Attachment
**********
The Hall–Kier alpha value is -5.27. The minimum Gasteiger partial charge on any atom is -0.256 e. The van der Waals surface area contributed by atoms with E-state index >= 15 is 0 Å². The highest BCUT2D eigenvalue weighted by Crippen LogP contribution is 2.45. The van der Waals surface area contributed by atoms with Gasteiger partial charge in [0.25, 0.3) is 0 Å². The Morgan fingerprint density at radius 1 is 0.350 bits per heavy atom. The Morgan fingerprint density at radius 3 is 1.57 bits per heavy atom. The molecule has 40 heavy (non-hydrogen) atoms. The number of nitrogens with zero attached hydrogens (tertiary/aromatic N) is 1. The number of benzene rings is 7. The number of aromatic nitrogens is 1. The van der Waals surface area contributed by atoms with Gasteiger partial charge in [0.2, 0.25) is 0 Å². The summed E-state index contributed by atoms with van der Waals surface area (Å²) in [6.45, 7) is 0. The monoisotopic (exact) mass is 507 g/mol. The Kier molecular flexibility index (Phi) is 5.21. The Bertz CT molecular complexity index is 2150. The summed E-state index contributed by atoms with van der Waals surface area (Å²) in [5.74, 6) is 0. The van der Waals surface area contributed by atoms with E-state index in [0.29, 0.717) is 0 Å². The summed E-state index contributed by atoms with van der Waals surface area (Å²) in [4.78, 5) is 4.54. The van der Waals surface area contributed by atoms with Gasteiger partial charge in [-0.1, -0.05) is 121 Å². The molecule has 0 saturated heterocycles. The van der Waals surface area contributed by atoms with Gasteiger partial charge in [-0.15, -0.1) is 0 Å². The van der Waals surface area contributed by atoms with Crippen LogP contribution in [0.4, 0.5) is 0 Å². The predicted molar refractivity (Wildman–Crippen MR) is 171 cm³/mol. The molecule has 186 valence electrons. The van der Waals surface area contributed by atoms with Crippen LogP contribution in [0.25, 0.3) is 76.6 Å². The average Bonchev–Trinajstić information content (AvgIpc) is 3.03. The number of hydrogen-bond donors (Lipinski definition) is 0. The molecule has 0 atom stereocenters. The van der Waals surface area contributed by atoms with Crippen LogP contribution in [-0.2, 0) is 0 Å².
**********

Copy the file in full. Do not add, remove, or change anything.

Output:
The Hall–Kier alpha value is -5.27. The minimum Gasteiger partial charge on any atom is -0.256 e. The van der Waals surface area contributed by atoms with E-state index >= 15 is 0 Å². The highest BCUT2D eigenvalue weighted by Crippen LogP contribution is 2.45. The van der Waals surface area contributed by atoms with Gasteiger partial charge in [0.25, 0.3) is 0 Å². The Morgan fingerprint density at radius 1 is 0.350 bits per heavy atom. The Morgan fingerprint density at radius 3 is 1.57 bits per heavy atom. The molecule has 40 heavy (non-hydrogen) atoms. The number of nitrogens with zero attached hydrogens (tertiary/aromatic N) is 1. The number of benzene rings is 7. The number of aromatic nitrogens is 1. The van der Waals surface area contributed by atoms with Gasteiger partial charge in [0.2, 0.25) is 0 Å². The summed E-state index contributed by atoms with van der Waals surface area (Å²) in [6.45, 7) is 0. The monoisotopic (exact) mass is 507 g/mol. The Kier molecular flexibility index (Phi) is 5.21. The Bertz CT molecular complexity index is 2150. The summed E-state index contributed by atoms with van der Waals surface area (Å²) in [5.74, 6) is 0. The van der Waals surface area contributed by atoms with E-state index in [0.29, 0.717) is 0 Å². The summed E-state index contributed by atoms with van der Waals surface area (Å²) in [4.78, 5) is 4.54. The van der Waals surface area contributed by atoms with Gasteiger partial charge in [-0.1, -0.05) is 121 Å². The molecule has 0 saturated heterocycles. The van der Waals surface area contributed by atoms with Gasteiger partial charge in [-0.15, -0.1) is 0 Å². The van der Waals surface area contributed by atoms with Crippen LogP contribution in [0.4, 0.5) is 0 Å². The predicted molar refractivity (Wildman–Crippen MR) is 171 cm³/mol. The molecule has 186 valence electrons. The van der Waals surface area contributed by atoms with Crippen LogP contribution in [0.25, 0.3) is 76.6 Å². The average Bonchev–Trinajstić information content (AvgIpc) is 3.03. The number of hydrogen-bond donors (Lipinski definition) is 0. The molecule has 0 atom stereocenters. The van der Waals surface area contributed by atoms with Crippen LogP contribution in [-0.2, 0) is 0 Å².